LRE Racing and JEH Racing Stable’s Casa Creed was reviving memories of his course-and-distance victory in the 2019 National Museum of Racing Hall of Fame (G2). That sophomore season also featured a win in the Kitten’s Joy S. at Gulfstream Park along with graded placings in the Penn Mile (G2) and Palm Beach (G3). His 2020 campaign was forgettable aside from his Fourstardave placing. It took a cutback in trip to regain the winner’s circle in the 2021 Elusive Quality S., the prelude to his first Jaipur trophy.

Shortening up still further for last November’s Breeders’ Cup Turf Sprint, going five furlongs at Del Mar, didn’t figure to suit. Thus he tried the Mile again and fared better in eighth, compared to his 12th in 2020.

Casa Creed raced exclusively in sprints in 2022 before stretching back out on Saturday. The son of Jimmy Creed established his international credentials with a terrific second in the 1351 Turf Sprint (G3) on Saudi Cup Day, just missing to Japan’s Songline (herself a Breeders’ Cup Mile hopeful). He extended his Mideast venture on Dubai World Cup Day, finishing a creditable fifth in the Al Quoz Sprint (G1) down the Meydan straightaway. Casa Creed resumed stateside by repeating in the Jaipur, and continued his momentum at the Spa to advance his record to 27-7-4-4, $1,703,308.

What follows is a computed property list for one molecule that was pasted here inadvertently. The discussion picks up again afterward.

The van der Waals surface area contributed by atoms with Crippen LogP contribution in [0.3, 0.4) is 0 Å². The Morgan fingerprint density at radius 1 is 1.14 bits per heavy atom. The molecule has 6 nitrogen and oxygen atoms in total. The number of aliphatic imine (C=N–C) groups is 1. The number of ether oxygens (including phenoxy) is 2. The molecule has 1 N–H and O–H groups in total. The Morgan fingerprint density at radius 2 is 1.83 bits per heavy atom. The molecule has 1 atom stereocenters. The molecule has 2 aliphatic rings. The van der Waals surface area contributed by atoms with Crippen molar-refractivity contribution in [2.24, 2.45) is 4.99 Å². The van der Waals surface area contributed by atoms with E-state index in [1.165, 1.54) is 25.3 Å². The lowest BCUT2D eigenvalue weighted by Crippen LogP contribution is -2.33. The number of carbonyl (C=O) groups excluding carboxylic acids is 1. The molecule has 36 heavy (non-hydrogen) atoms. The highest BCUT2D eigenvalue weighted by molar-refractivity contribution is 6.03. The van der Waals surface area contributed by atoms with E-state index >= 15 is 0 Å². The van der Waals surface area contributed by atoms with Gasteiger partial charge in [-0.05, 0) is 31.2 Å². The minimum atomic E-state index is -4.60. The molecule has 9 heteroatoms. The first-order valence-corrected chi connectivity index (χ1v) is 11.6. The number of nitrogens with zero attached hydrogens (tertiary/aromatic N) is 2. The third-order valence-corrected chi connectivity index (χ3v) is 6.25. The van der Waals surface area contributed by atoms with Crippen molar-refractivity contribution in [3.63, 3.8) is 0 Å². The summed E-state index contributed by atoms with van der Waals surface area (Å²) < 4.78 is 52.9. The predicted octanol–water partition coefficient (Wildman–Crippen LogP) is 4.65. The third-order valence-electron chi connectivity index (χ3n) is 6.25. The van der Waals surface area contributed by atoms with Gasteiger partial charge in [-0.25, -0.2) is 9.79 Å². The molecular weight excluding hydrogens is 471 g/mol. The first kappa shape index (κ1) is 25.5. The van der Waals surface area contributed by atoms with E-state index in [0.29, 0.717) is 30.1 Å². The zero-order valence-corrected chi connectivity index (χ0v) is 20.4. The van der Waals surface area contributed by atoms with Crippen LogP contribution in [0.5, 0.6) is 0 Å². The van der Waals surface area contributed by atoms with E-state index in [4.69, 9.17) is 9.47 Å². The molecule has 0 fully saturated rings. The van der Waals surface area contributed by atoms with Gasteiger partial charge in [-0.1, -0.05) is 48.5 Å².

“He’s in great form and won two Grade 1s since coming back (from Dubai), so scrap that theory that they can’t travel and do good,” Mott noted. “We’ve always felt he was capable of going a mile and I think it’s a matter of getting his run timed properly and having the right trip, and he did it today. He’s run good races at a mile before and got very good speed figures, and today he got his picture taken.

“I always wait and let the horse do the talking,” the Hall of Famer added. “You can be excited and feel good about him, but they’ve got to run the race. We kind of thought he’d be a little (closer), but he looked like he was where he wanted to be. (Saez) let him break and the horse found his own spot. I don’t think he put him there, I think that’s the rhythm the horse wanted to be in and he gradually picked up the back as he went down the backside and got within striking range by the time he hit the half-mile pole. He waited very patiently – he didn’t tip him out way wide. He waited until he got around the turn and then tipped him out so he didn’t lose all the ground.”

Mott was asked if he thought that the Fourstardave was Casa Creed’s best race.

“I wouldn’t be surprised. He’s run two pretty good Jaipurs and incredible races, but he’s put several races back-to-back,” the horseman said. “He’s put four races back-to-back this year. He’s traveled and come back and still run well.”

Hence the Breeders’ Cup question. With this year’s Turf Sprint being a 5 1/2-furlong dash at Keeneland, it could enter the equation more than the 2021 scramble at Del Mar. Then again, since the six-year-old is in the form of his life, perhaps he can go closer in the Mile this time.

Bred by Silver Springs Stud in Kentucky, the $105,000 Keeneland September yearling purchase is a half-brother to Chess’s Dream, who also won the Kitten’s Joy (as a Grade 3). Their dam, the Bellamy Road mare Achalaya, hails from the family of Grade 1 turfer Man from Wicklow.